Dorena Knepper, longtime CSUN director of governmental affairs, began her retirement on Dec. 31, 2005 after working at the university for more than 30 years.
Knepper’s job took her from Sacramento all the way to Washington, D.C., lobbying lawmakers to improve the lives of students.
Her job was to represent CSUN in the halls of power, working to ensure bills were passed that helped the university and students, fighting laws that would be a detriment, Knepper said.
She lobbied in Sacramento to get the state to allow CSUN to issue doctorate degrees in audiology and physical therapy. Knepper went with CSUN alumni who work in the audiology field to Sacramento to talk to legislators.
“I just love making those arguments,” Knepper said.
One of the major issues Knepper dealt with was the reauthorization of the federal Higher Education Act, a federal bill that has to be renewed every five years.
The HEA covers a broad range of issues in higher education including Pell grants, Knepper said.
Knepper started the Legislative Aides Association, which is composed of field representatives from county, state and federal levels and the Los Angeles school board. The LAA is made up of 25 people. The group meets quarterly to look at spotlighted programs, such as music therapy and the cadaver lab, Knepper said.
She put emphasis on student voting by helping to set up a voting precinct in 2001 on the CSUN campus.
CSUN is the only CSU campus that has its own voting precinct, Knepper said.
Knepper decided to retire from the directorship position because the role of governmental affairs for CSUN was changing.
Knepper said both, the CSU system and CSUN, were moving toward marketing the CSU system and away from purely lobbying to improve the laws concerning the university,
Knepper looks at the CSU system as key to the economy of California. The system educates the bulk of teachers, accountants and middle management in California, she said.
“I do believe the Cal State system is the economic engine of California,” Knepper said.
Michael Tou, policy deputy of U.S. Congressmember Brad Sherman, (D-Sherman Oaks) has worked with Knepper for four years and has great respect for her.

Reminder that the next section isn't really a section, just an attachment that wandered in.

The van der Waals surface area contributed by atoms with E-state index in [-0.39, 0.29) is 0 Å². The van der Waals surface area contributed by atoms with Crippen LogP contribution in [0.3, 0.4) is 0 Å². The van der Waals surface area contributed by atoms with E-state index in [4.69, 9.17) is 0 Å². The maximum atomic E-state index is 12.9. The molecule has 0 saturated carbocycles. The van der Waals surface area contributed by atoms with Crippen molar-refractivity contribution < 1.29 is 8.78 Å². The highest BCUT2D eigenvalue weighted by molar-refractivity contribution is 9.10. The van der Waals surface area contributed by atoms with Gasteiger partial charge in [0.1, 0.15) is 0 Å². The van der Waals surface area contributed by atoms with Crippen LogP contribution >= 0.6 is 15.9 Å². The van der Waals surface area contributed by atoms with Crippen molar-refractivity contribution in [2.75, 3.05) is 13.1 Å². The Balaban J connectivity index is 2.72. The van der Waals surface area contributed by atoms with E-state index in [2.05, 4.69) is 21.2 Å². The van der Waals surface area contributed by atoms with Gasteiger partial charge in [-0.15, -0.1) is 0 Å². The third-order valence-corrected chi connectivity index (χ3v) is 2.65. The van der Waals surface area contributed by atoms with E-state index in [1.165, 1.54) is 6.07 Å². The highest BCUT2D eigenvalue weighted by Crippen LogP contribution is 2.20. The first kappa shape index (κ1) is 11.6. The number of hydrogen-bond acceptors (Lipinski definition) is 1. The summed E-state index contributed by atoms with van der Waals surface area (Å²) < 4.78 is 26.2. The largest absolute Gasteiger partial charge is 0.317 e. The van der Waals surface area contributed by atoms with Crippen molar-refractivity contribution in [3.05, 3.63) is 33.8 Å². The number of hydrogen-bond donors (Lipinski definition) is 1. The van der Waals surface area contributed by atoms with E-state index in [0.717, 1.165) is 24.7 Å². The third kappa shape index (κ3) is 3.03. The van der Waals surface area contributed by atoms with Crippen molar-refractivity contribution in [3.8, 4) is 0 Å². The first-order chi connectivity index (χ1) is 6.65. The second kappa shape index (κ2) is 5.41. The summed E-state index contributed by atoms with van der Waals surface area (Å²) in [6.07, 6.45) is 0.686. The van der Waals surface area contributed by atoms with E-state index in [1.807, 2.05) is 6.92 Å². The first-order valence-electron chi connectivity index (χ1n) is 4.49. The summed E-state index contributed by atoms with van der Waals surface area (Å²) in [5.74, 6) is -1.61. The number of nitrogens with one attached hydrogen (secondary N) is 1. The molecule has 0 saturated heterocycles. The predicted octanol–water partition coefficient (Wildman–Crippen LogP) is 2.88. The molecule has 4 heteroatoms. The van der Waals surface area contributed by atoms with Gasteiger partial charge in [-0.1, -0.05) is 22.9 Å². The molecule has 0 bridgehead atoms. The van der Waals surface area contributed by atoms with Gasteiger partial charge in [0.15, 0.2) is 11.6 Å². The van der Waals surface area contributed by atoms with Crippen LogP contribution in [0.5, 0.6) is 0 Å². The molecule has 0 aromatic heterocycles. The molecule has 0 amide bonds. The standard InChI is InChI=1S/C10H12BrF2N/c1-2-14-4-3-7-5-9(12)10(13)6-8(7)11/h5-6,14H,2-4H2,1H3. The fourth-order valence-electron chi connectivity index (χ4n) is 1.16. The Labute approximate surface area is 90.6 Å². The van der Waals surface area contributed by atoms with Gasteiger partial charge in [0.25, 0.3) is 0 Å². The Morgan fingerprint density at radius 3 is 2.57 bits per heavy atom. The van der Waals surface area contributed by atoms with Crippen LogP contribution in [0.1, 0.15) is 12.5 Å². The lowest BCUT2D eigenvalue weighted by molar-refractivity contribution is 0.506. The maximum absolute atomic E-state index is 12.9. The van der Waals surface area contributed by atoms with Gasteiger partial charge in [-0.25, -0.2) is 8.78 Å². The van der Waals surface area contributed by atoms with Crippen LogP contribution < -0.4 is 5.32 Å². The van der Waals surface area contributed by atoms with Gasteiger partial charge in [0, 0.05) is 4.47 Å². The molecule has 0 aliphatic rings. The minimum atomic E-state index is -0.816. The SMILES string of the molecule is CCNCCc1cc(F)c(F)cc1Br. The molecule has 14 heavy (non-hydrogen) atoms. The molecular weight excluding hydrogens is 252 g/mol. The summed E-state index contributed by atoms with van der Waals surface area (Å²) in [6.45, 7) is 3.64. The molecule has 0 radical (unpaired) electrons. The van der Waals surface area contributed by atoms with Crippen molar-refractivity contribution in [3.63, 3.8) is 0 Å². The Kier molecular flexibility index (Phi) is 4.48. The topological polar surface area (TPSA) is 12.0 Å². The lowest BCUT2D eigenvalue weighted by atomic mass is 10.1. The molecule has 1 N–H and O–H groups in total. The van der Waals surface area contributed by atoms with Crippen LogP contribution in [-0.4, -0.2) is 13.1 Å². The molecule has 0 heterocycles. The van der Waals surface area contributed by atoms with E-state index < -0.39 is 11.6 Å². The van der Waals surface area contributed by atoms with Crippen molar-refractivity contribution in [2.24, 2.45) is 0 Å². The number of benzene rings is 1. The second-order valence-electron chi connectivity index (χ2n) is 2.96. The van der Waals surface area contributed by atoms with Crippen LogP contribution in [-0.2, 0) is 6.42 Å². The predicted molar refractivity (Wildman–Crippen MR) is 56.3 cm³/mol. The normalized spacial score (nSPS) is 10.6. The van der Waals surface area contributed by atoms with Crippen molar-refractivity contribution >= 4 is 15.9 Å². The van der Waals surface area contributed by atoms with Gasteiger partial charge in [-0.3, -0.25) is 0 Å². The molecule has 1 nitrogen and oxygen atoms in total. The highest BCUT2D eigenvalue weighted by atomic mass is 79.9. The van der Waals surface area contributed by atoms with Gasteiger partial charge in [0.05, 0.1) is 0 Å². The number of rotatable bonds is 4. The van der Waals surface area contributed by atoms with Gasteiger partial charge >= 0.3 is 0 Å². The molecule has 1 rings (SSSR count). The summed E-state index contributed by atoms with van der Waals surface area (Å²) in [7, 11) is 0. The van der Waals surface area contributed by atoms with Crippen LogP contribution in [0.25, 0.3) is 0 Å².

“She has really made a mark on my life and my profession,” Tou said.
Tou worked with Knepper on the congressional earmarking process for financial aid and in the United Chambers of Commerce for San Fernando Valley, Tou said.
Tou graduated from CSUN with a bachelor’s degree in political science, and began working as a go between for Congressman Sherman and CSUN.
“(Knepper’s) been a wealth of information for me,” Tou said. “She’s definitely a person I have come to admire.”
Knepper worked with the executive offices of other CSU schools to provide the best service for students.
Rosemary McNutt, executive assistant for the CSULA president’s office, worked with Knepper as governmental liaisons for 17 years.
“(Knepper) is the best when it comes to governmental affairs,” McNutt said.
Knepper was very hands-on in working with the community and CSUN, McNutt said.
“I’m really going to miss working with her,” McNutt said.
Elena Macias, CSULB assistant vice president of governmental and community relations, worked with Knepper and CSU alumni to push credit card and insurance companies to provide benefits to CSU alumni.
“(Knepper’s) a veteran, who knows the ins and outs of the CSU (system), legislature, state and local governments,” Macias said. “She always had more information than anybody else.”
Knepper is still involved in public work throughout the San Fernando Valley as chair of the United Chambers of Commerce. She works also for the Huntington Library, teaching children about plant care and leading tours of the 14 gardens.
“I’m young enough that there are other things I can do with my life,” Knepper said.
Joseph Wilson can be reached at email@example.com.